NOTE: This article is a republication- Source: Nordisk Film & TV Fond (Annika Pham).
Norway under the spotlight in Göteborg gave another example of its wealth of talent by grabbing the Nordisk Film & TV Fond Prize via Kenneth Karlstad’s Kids in Crime.
Norwegian drama has enjoyed a phenomenal rise and success in the last decade with series such as Lilyhammer, SKAM, Exit, reaching out to millions of viewers both at home and globally and other shows collecting major distinctions such as Atlantic Crossing (Int’l Emmy 2021), Countrymen (Canneseries 2021 Special Prize - High School Prize Best Series), Afterglow (Prix Europa 2022).
Norway is also the country which has earned the most accolades at the annual Nordisk Film & TV Fond Prize since its inception in 2017, with Norwegian writers being distinguished for very different shows.
Kenneth Karlstad with his raw Kids in Crime this year, followed in the footsteps of Sara Johnsen’s win in 2020 for the drama about the terror attack 22 July, and Mette. M. Bølstad & Stephen Uhlander's own win in 2017 for the political war drama Nobel.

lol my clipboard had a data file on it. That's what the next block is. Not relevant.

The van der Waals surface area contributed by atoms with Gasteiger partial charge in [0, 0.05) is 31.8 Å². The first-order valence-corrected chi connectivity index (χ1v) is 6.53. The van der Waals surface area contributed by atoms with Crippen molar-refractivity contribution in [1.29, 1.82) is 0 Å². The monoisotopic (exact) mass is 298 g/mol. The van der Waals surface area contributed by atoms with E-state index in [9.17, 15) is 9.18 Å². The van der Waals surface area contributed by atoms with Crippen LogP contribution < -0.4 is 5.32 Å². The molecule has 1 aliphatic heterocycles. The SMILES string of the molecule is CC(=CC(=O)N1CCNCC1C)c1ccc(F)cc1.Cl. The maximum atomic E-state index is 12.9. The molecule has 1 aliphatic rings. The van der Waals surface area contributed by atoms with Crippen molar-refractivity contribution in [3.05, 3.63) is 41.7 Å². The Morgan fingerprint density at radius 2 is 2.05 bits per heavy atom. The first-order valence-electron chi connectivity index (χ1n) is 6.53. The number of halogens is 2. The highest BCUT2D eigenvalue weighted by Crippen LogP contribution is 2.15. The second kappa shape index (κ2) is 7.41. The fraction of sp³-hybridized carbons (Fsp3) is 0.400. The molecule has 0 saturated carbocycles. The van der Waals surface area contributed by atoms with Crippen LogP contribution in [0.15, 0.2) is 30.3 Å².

At this year’s TV Drama Vision, Norwegian media commentators and drama commissioners offered their take on ‘How a Small Industry is Making a Big Impact”.
First up was Cecilie Asker, Culture Editor, Aftenposten and co-founder of Oslo Seriedagene who discussed ‘Cracking the code to Norwegian Drama, Seven Series, Seven Signs of Success’.
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